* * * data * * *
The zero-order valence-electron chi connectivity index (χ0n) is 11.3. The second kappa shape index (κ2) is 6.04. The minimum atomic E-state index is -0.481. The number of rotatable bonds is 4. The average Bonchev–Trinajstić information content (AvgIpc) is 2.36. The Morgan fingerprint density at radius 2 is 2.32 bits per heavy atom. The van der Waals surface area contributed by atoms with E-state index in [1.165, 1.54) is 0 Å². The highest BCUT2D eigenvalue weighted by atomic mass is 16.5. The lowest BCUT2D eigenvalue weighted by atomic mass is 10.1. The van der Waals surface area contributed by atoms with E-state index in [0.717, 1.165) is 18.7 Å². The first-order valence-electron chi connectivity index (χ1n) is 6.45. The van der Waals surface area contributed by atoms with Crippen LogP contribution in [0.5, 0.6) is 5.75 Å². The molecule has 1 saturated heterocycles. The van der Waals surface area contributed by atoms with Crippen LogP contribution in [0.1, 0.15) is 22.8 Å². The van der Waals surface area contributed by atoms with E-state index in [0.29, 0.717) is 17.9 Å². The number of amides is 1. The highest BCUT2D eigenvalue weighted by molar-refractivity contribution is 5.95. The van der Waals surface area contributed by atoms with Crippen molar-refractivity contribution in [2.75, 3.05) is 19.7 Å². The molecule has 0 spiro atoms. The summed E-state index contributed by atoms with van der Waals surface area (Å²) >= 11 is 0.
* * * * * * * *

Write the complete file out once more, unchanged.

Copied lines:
The zero-order valence-electron chi connectivity index (χ0n) is 11.3. The second kappa shape index (κ2) is 6.04. The minimum atomic E-state index is -0.481. The number of rotatable bonds is 4. The average Bonchev–Trinajstić information content (AvgIpc) is 2.36. The Morgan fingerprint density at radius 2 is 2.32 bits per heavy atom. The van der Waals surface area contributed by atoms with E-state index in [1.165, 1.54) is 0 Å². The highest BCUT2D eigenvalue weighted by atomic mass is 16.5. The lowest BCUT2D eigenvalue weighted by atomic mass is 10.1. The van der Waals surface area contributed by atoms with E-state index in [0.717, 1.165) is 18.7 Å². The first-order valence-electron chi connectivity index (χ1n) is 6.45. The van der Waals surface area contributed by atoms with Crippen LogP contribution in [0.5, 0.6) is 5.75 Å². The molecule has 1 saturated heterocycles. The van der Waals surface area contributed by atoms with Crippen LogP contribution in [0.1, 0.15) is 22.8 Å². The van der Waals surface area contributed by atoms with E-state index in [0.29, 0.717) is 17.9 Å². The number of amides is 1. The highest BCUT2D eigenvalue weighted by molar-refractivity contribution is 5.95. The van der Waals surface area contributed by atoms with Crippen molar-refractivity contribution in [2.75, 3.05) is 19.7 Å². The molecule has 0 spiro atoms. The summed E-state index contributed by atoms with van der Waals surface area (Å²) >= 11 is 0.